Explaining climate change to young children without sparking fear
So far, 2021 has featured an unprecedented number of weather disasters in the United States, including a deep freeze in Texas, bouts of scorching temperatures in the normally temperate Pacific Northwest, a continuation of severe wildfires in California, and historic flooding in the New York area from Hurricane Ida.
And today’s children are likely to live through more severe weather events. One study estimates children who are currently 6 years old will experience, on average, three times the number of climate disasters as their grandparents over the course of their lifetimes.
Experts say it’s important to talk that children understand climate change. But how young should a child be to start that conversation, and how can parents navigate the discussion without frightening them?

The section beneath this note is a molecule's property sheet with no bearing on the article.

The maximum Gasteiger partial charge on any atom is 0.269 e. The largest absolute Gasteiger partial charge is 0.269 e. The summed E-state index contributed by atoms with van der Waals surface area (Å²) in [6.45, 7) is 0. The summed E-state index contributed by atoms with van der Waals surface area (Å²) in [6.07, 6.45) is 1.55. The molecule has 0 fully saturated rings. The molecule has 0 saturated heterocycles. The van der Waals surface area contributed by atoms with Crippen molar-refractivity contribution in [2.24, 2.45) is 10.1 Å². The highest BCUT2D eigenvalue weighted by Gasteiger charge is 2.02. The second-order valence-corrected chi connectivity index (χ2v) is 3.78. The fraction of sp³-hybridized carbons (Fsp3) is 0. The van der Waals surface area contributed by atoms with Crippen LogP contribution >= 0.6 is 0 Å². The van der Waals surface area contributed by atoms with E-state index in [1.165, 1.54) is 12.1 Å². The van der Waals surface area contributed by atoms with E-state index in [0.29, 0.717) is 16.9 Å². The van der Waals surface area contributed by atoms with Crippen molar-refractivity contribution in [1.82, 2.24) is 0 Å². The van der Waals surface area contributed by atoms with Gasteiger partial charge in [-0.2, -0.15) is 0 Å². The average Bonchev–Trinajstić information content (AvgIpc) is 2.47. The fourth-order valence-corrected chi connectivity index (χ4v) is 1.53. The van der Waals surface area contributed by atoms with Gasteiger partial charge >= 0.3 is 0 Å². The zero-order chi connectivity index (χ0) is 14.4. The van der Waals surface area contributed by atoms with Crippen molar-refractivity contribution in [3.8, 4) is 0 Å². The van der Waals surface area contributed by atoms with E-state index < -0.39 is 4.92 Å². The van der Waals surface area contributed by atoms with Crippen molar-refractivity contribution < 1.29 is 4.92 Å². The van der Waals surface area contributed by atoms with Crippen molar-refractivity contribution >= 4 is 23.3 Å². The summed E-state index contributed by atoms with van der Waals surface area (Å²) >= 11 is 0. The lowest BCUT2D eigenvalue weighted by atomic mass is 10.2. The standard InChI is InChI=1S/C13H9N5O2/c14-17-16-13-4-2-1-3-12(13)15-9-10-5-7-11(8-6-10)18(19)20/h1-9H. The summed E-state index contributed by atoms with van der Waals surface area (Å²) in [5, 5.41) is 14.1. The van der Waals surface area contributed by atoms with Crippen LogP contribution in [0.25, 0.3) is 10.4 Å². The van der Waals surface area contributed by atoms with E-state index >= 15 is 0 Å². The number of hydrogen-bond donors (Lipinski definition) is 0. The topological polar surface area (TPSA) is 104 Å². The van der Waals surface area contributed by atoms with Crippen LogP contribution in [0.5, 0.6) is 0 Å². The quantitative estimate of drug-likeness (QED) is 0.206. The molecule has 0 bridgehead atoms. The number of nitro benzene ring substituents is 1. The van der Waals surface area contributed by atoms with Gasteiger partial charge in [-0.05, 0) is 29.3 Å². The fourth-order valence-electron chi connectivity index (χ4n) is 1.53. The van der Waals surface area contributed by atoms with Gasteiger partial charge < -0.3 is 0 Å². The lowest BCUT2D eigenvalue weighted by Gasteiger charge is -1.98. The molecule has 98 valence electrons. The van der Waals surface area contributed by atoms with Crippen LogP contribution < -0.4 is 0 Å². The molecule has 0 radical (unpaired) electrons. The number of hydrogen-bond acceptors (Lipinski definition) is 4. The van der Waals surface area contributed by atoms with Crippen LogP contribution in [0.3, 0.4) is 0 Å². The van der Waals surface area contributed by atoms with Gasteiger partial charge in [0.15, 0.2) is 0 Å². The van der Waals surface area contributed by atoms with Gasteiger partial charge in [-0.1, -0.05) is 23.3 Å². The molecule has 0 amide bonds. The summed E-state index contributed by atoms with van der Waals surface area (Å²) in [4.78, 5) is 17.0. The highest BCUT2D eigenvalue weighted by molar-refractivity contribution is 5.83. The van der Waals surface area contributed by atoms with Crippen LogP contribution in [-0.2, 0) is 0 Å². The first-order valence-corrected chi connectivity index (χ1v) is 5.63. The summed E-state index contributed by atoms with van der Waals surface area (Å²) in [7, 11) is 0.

Jeremy Wortzel, a medical student at the University of Pennsylvania, and Lena Champlin, a doctoral student in environmental science at Drexel University, recently published a children’s book about a young squirrel worried about climate change, produced with the support of the Group for the Advancement of Psychiatry’s Climate Committee. Called “Coco’s Fire: Changing Climate Anxiety Into Climate Action,” the book demonstrates how parents can talk to early elementary-aged children about the topic. Below the book’s authors and experts address common questions parents may have while talking with kids about climate change.
Why should parents talk to young children about climate change?